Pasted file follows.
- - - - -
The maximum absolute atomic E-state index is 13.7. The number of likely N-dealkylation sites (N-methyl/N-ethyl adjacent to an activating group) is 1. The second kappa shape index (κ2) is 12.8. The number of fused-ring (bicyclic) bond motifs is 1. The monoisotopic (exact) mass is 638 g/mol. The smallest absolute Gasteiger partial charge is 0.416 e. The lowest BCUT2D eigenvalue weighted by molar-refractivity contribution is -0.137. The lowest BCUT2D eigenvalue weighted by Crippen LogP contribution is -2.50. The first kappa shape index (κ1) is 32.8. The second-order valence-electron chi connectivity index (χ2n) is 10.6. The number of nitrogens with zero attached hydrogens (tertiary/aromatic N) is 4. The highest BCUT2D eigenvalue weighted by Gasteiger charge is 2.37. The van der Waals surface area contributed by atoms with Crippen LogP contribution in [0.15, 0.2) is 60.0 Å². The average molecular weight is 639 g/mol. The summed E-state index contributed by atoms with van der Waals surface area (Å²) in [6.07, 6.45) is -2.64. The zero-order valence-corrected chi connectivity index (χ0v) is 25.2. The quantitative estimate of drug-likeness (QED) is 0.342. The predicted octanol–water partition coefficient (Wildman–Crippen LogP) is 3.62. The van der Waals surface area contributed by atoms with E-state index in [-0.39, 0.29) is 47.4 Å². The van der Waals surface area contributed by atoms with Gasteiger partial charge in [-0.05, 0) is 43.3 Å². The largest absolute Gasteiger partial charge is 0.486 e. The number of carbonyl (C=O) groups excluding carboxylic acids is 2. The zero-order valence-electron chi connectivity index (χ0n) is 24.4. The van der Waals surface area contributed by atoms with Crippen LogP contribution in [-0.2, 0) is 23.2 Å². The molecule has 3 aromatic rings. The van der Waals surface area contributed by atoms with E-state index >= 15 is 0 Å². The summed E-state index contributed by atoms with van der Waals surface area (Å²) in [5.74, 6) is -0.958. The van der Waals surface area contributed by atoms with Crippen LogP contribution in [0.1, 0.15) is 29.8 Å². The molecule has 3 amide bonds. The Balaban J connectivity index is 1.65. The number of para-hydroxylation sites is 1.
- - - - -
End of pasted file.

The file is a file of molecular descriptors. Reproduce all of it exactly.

The maximum absolute atomic E-state index is 13.7. The number of likely N-dealkylation sites (N-methyl/N-ethyl adjacent to an activating group) is 1. The second kappa shape index (κ2) is 12.8. The number of fused-ring (bicyclic) bond motifs is 1. The monoisotopic (exact) mass is 638 g/mol. The smallest absolute Gasteiger partial charge is 0.416 e. The lowest BCUT2D eigenvalue weighted by molar-refractivity contribution is -0.137. The lowest BCUT2D eigenvalue weighted by Crippen LogP contribution is -2.50. The first kappa shape index (κ1) is 32.8. The second-order valence-electron chi connectivity index (χ2n) is 10.6. The number of nitrogens with zero attached hydrogens (tertiary/aromatic N) is 4. The highest BCUT2D eigenvalue weighted by Gasteiger charge is 2.37. The van der Waals surface area contributed by atoms with Crippen LogP contribution in [0.15, 0.2) is 60.0 Å². The average molecular weight is 639 g/mol. The summed E-state index contributed by atoms with van der Waals surface area (Å²) in [6.07, 6.45) is -2.64. The zero-order valence-corrected chi connectivity index (χ0v) is 25.2. The quantitative estimate of drug-likeness (QED) is 0.342. The predicted octanol–water partition coefficient (Wildman–Crippen LogP) is 3.62. The van der Waals surface area contributed by atoms with E-state index in [-0.39, 0.29) is 47.4 Å². The van der Waals surface area contributed by atoms with Gasteiger partial charge in [-0.05, 0) is 43.3 Å². The largest absolute Gasteiger partial charge is 0.486 e. The number of carbonyl (C=O) groups excluding carboxylic acids is 2. The zero-order valence-electron chi connectivity index (χ0n) is 24.4. The van der Waals surface area contributed by atoms with Crippen LogP contribution in [-0.2, 0) is 23.2 Å². The molecule has 3 aromatic rings. The van der Waals surface area contributed by atoms with E-state index >= 15 is 0 Å². The summed E-state index contributed by atoms with van der Waals surface area (Å²) in [5.74, 6) is -0.958. The van der Waals surface area contributed by atoms with Crippen LogP contribution in [0.1, 0.15) is 29.8 Å². The molecule has 3 amide bonds. The Balaban J connectivity index is 1.65. The number of para-hydroxylation sites is 1.